• Another assumption is that your vehicle’s size, weight, and mass do not matter. Generally, it takes a truck much longer to stop than a car – which means the three-second rule likely doesn’t apply unless the vehicle in front of you is the same type of vehicle.
  • A third assumption is that the roadway won’t make a difference. Stopping on a straight road isn’t the same as stopping on a curved road. It likely takes more time to stop on a curved roadway. The physical forces on vehicles in a curve also mean it’s more dangerous to slam on your brakes on a curved road than on a straight one.

Weather conditions may affect the three-second rule too. It normally takes more time to stop on wet roads than on dry roads.

Common strategies for avoiding a rear-end collision in Savannah

Georgia does not legally enforce a three-second rule. You wouldn’t win your case by claiming that you followed the three-second rule if you rear-ended another vehicle. Instead, drivers must keep a safe distance from the vehicles in front of them. All motorists must obey posted speed limits and drive safely under weather or road conditions.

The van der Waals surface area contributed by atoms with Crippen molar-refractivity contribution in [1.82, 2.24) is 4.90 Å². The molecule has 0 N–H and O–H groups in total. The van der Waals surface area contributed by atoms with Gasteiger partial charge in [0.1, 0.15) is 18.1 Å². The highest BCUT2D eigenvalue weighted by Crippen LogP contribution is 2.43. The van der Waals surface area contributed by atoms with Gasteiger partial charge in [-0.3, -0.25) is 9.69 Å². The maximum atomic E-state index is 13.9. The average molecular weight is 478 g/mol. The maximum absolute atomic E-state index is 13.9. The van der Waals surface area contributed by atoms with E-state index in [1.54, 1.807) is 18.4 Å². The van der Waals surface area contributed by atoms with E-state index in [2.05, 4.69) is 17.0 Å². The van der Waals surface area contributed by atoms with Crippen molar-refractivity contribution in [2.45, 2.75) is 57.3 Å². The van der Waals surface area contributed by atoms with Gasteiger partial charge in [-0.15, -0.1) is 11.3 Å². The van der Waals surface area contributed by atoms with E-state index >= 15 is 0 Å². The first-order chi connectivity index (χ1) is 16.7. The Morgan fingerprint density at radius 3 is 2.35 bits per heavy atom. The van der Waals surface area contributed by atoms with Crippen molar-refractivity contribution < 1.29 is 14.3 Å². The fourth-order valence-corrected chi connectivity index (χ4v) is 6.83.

In most accidents, you will be held responsible if you rear-end a car or truck in front of you. The burden is generally on the rear driver to demonstrate that they were driving safely and that something or someone else caused the rear-end collision.

A few key safety measures to use to minimize the risk of a rear-end accident include:

  • Don’t tailgate. You probably are if you feel too close to the vehicle in front of you.
  • Don’t drive while distracted. Distracted driving includes texting while driving, using a smartphone, eating, drinking, or doing anything that takes your hands off the wheel, your eyes off the road, and your mind off of emergencies.
  • Don’t do anything that will slow your reaction time, like driving while intoxicated or tired.
  • Don’t speed or otherwise drive recklessly.